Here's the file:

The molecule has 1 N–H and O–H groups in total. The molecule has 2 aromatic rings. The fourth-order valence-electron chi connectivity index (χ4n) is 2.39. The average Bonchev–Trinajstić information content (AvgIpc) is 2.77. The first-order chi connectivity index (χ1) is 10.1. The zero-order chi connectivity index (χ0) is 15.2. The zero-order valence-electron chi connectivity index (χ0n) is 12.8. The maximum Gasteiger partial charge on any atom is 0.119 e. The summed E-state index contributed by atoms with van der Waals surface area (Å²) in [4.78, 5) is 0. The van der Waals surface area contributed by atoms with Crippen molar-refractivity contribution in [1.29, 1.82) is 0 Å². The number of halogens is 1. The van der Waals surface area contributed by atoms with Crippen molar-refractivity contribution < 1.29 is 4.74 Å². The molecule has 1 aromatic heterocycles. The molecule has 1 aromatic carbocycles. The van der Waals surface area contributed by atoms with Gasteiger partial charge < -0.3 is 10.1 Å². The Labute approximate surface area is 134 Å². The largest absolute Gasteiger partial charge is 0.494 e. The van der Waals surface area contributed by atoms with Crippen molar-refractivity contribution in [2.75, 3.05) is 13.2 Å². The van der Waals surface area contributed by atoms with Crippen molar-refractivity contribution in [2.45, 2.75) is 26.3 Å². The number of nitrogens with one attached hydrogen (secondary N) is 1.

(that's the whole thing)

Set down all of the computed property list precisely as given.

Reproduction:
The molecule has 1 N–H and O–H groups in total. The molecule has 2 aromatic rings. The fourth-order valence-electron chi connectivity index (χ4n) is 2.39. The average Bonchev–Trinajstić information content (AvgIpc) is 2.77. The first-order chi connectivity index (χ1) is 10.1. The zero-order chi connectivity index (χ0) is 15.2. The zero-order valence-electron chi connectivity index (χ0n) is 12.8. The maximum Gasteiger partial charge on any atom is 0.119 e. The summed E-state index contributed by atoms with van der Waals surface area (Å²) in [4.78, 5) is 0. The van der Waals surface area contributed by atoms with Crippen molar-refractivity contribution in [1.29, 1.82) is 0 Å². The number of halogens is 1. The van der Waals surface area contributed by atoms with Crippen molar-refractivity contribution < 1.29 is 4.74 Å². The molecule has 1 aromatic heterocycles. The molecule has 1 aromatic carbocycles. The van der Waals surface area contributed by atoms with Gasteiger partial charge < -0.3 is 10.1 Å². The Labute approximate surface area is 134 Å². The largest absolute Gasteiger partial charge is 0.494 e. The van der Waals surface area contributed by atoms with Crippen molar-refractivity contribution in [2.75, 3.05) is 13.2 Å². The van der Waals surface area contributed by atoms with Crippen molar-refractivity contribution in [2.45, 2.75) is 26.3 Å². The number of nitrogens with one attached hydrogen (secondary N) is 1.